February 10, 2009 § Leave a comment
Geoff Manaugh over at BLDGBLOG, one of my favourite sites, has an interesting bit about a Welsh farmer who found a unique way of protesting Wales’ banning of genitically modified food. It seems that, upset with the fact that the Welsh assembly did not open the decision up to debate, the dude got himself some genetically modified seed and planted it, grew it, and fed it to local sheep and cattle. The seed he got was on the EU’s common variety list, making it legal to grow anywhere in the EU.
This is rather fascinating, in a scary kind of way. Genetically modified food has kind of become part of our cultural landscape in recent years. Whether we want to or not, I’m sure most of us consume it if we don’t go out of our way to ensure we eat organic. But this got me thinking about a case here in Canada a few years back involving a farmer in Saskatchewan. I’m not sure I’m remembering this completely correctly, but I seem to recall that he was sued by Monsanto for illegally acquiring its GM wheat. From what I recall, he had the seed because it blew onto his farm.
This, in turn, led me to ponder my general desire to eat organic fruits, veggies, and meat. Pesticides are kind of a scary thing, I think. Does the consumption of GM wheat on the part of these Welsh sheep and cattle, even inadvertently, now mean that dairy and meat products that come from them cannot be considered all-natural or organic? Does this mean that if GM food blows onto a farm or ranch and the animals consume it, or it gets mixed in with the organic seed, that we now have non-organic food? It would seem to me that that is indeed the case. So what does this mean for organic farming and meat production? What does this mean when I head off to Marché Atwater tomorrow and specifically purchase organic beef? Does this mean that I need to be wondering what this cow ate, that maybe it’s not organic?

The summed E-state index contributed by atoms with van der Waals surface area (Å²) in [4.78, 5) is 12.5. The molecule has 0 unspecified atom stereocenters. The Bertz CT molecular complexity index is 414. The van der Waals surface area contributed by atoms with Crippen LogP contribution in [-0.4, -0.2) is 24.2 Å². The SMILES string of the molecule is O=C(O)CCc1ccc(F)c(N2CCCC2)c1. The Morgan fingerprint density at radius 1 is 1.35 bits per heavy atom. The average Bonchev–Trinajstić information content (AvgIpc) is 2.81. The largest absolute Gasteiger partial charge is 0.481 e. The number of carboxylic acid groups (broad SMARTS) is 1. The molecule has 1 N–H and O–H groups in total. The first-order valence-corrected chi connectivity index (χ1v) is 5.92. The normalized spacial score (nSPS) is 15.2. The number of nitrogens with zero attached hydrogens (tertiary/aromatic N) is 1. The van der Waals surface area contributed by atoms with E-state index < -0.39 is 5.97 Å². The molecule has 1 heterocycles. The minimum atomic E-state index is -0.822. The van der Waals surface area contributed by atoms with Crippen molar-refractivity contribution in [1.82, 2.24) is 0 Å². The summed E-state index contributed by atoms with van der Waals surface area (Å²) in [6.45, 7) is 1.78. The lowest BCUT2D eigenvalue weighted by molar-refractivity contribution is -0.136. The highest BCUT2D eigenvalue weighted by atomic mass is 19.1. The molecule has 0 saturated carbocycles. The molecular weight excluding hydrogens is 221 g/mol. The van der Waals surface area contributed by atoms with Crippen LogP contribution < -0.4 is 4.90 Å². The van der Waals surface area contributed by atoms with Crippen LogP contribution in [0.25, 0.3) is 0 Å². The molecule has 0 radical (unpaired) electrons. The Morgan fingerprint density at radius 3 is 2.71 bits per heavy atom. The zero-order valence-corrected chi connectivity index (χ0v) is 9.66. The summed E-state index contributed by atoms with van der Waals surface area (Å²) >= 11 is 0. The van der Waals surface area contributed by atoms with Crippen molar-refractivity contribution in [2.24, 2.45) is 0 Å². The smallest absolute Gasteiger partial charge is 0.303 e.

Does this count as agricultural terrorism? One of the responses to Manaugh’s post seems to think so.